Microsoft Xbox One vs Sony PS4: in depth


Microsoft Xbox One vs Sony PS4: in depth - controllers 2Microsoft Xbox One vs Sony PS4: in depth - controllers 3Microsoft Xbox One vs Sony PS4: in depth - controllers 4

Not a great deal of change here, but as they say, if it ain't broke... The PS4's DualShock 4 controller resembles the existing DualShock, adding a touchpad and re-branded Select and Start buttons. Sony has taken a leaf out of Microsoft's book with the thumbsticks and triggers, though – the thumbsticks now sport more grippy tops, and the L2 and R2 triggers are concave, so your fingers are less likely to slip off. About damn time.

The DualShock 4 features a light bar that can be used to identify players – the console will also be able to tell who's using what controller, so if you swap seats on the sofa during a multiplayer gaming session, the PS4 will helpfully reorganise the split-screen layout. 

The Xbox One can also do the same thanks to the wonders of Kinect and as it'll be bundled with each unit, everyone can take advantage of it out of the box. The DualShock 4 also sports a headphone jack and built-in speaker, plus enhanced rumble tech.

The Xbox One controller closely resembles its predecessor – though it now has more subtly coloured buttons. Vibration feedback through each of the triggers opens up the possibility for deeper in-game immersion and we were thoroughly spooked and impressed by the subtle vibrations during our E3 demo. You also get a more sensitive D-pad, grippier (but smaller) joysticks, a better integrated removable slot and more efficient Wi-Fi syncing.

Overall, bar a few individual minor gripes, they're both excellent and we'd happily take either.

For a thorough look at both controllers, check out our Xbox One vs PS4 controller showdown.

More after the break...

Blu-ray and optical drive

Although there was talk of the PS4 ditching physical media to rely on the cloud all together, Sony has packed in a Blu-ray drive that's three times faster than that found in the PS3. Microsoft has similarly added a Blu-ray drive to its console – no format wars in this console generation.


If you want an upgradable media centre then buy a media centre pc. They're designed to do everything you mentioned, are software AND hardware upgradable, have the multi-codec capability that a console can only dream of, and can be bought and set up for half the price of an xbox one. You'll have no restrictions on what you can install and because individual components can be upgraded a media centre pc is pretty much future proof.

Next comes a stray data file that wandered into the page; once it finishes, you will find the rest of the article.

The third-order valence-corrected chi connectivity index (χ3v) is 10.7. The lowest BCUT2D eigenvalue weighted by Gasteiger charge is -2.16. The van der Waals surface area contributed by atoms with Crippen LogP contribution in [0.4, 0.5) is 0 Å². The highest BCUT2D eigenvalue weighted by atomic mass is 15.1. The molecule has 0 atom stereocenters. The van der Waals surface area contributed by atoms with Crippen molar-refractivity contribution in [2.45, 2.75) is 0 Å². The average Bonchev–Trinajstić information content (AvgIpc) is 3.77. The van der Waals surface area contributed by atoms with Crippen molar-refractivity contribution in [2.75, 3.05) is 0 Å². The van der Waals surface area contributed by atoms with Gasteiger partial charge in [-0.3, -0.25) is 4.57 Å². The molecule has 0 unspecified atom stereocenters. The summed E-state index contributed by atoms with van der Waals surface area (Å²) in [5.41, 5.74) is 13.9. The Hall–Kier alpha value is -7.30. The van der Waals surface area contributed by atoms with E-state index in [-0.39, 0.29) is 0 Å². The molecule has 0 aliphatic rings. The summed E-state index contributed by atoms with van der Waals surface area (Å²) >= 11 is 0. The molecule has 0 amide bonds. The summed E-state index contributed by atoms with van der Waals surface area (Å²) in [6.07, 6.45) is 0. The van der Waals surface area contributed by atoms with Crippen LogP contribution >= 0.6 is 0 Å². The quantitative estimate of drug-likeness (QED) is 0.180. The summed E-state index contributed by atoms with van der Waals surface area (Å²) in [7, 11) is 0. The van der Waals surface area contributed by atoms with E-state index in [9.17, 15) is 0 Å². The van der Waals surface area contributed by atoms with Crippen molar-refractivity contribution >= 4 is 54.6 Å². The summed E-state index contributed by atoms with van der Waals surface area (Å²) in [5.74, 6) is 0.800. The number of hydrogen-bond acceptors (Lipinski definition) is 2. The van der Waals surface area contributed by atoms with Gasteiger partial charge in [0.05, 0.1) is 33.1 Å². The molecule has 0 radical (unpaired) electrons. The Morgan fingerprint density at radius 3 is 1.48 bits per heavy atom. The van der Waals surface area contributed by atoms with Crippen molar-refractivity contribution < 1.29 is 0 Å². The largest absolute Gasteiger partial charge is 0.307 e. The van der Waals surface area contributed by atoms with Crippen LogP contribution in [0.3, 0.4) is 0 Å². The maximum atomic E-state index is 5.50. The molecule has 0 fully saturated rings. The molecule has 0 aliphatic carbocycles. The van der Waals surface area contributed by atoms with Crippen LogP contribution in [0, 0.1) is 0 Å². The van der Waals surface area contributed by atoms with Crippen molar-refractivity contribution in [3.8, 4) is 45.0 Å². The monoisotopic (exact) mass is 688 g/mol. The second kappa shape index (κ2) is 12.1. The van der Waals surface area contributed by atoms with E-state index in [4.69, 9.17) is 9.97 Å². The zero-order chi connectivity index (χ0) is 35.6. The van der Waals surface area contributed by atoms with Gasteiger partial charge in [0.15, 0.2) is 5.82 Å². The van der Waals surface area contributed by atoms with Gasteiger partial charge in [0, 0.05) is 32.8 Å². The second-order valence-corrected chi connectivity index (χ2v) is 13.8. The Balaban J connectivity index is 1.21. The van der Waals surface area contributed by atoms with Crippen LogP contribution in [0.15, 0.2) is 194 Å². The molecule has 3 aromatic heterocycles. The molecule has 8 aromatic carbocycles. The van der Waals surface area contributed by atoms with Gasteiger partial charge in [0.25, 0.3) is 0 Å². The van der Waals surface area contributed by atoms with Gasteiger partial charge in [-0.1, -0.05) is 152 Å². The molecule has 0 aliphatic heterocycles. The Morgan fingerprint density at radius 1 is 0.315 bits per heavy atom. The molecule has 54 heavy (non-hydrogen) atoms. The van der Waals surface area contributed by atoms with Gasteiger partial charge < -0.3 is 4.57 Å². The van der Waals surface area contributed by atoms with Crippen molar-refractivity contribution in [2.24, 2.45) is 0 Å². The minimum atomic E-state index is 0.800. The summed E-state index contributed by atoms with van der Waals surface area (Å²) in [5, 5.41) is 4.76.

A console is a games machine first and a media centre second. You're just wasting money if you buy an xbox one and then don't play games on it.  

"The only people who buy consoles are gamers." - really?

When it came time for me to buy my first Blu-Ray player, the PS3 was a no brainer.

Upgradeable to 3D just with software updates; streaming music, photos and videos from my PC, internet access and other Smart-TV features are just some of the reasons for buying a console.

As for playing games - I don't.

The X-Box One simply offers the next logical step in the evolution of media centric appliances.

I think Microsoft have dropped the ball with the xbox one. The only people who buy consoles are gamers. There's no other reason for having one. To then say to your target audience, you have to have a broadband connection preferably always on, we will restrict your ability to play second hand games and we're going to charge you £80 more than our nearest rival, well that's just dumb.

More than 70 million xbox 360's have been sold worldwide, but there's only around 30 million xbox live accounts worldwide. So more than half of the world's xbox 360 users do not use their machine online. 

Also Microsoft seem to have forgotten that there is a worldwide economic crisis right now. Current gen games cost £30 - £40 new. I bet the next gen titles will cost more. How many people have the spare cash to buy all the games they want to play? Second hand gaming and rental subcriptions like Lovefilm give people on a limited budget the chance to play the games they want. Ok so there's less money going to the publishers, but less money is better than no money at all.

As to the price, let's be completely honest here. The tv functionality, the ability to go online, chat via skype, watch movies, listen to music, all these features are mere frippery. The ability to play games is the raison d'etre of a console. To then offer up a machine that is substandard to it's nearest rival (DDR3 vs GDDR5?, no contest) and then to charge an extra £80, that's just plain insulting.

I used to be a loyal xbox supporter. I bought the original xbox over the PS2 and loved the 360 and laughed at PS3 owners. Time to eat humble pie.


Are you serious, who cares about a few hundred bucks these days. I spend that much on a round of drinks for my mates, so I am more than happy to spend a bit more on a console that clearly has more to offer... Get a real job.

Even if one buys the PS4 with the Playstation eye, it would still be cheaper than the Xbox One

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